GORGE, strictly the French word for the throat considered externally. Hence it is applied in falconry to a hawk's crop.
and thus, with the sense of something greedy or ravenous, to food given to a hawk and to the contents of a hawk's crop or stomach. It is from this sense that the expression of a person's " gorge rising at " anything in the sense of loathing or disgust is derived. " Gorge," from analogy with " throat," is used with the meaning of a narrow opening as of a ravine or valley between hills; in fortification, of the neck of an outwork or bastion; and in architecture, of the narrow part of a Roman Doric column, between the echinus and the astragal. From " gorge " also comes a diminutive " gorget," a portion of a woman's costume in the middle ages, being a close form of wimple covering the neck and upper part of the breast, and also that part of the body armour covering the neck and collarbone (see GORGET). The word " gorgeous," of splendid or magnificent appearance, comes from the O. Fr. gorgias, with the same meaning, and has very doubtfully been connected with gorge, a ruffle or neck-covering, of a supposed elaborate kind.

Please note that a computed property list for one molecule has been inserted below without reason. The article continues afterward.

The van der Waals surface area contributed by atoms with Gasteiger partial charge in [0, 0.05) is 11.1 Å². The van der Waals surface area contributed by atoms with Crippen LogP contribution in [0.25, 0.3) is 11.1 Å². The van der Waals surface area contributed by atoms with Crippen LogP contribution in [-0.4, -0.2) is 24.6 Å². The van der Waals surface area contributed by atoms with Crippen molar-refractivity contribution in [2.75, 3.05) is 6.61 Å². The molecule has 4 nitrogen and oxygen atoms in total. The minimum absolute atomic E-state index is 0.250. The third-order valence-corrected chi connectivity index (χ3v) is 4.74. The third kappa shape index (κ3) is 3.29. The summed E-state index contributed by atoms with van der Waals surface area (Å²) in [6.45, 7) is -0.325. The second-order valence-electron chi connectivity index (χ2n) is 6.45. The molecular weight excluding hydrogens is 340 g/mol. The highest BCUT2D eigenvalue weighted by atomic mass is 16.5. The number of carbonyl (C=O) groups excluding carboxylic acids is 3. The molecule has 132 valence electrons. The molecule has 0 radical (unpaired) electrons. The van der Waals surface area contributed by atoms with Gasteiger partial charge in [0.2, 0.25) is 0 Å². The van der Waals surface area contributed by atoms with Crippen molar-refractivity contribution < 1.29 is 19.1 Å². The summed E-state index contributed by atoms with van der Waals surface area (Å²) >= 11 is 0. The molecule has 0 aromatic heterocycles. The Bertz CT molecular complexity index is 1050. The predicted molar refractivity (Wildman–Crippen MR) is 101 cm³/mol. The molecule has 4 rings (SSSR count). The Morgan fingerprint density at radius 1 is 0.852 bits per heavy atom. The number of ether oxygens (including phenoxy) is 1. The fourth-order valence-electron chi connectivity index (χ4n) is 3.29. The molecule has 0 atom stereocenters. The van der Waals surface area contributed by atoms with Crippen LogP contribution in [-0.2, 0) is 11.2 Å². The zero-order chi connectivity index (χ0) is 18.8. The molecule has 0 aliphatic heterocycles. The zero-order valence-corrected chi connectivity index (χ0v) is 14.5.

Note - this article incorporates content from Encyclopaedia Britannica, Eleventh Edition, (1910-1911)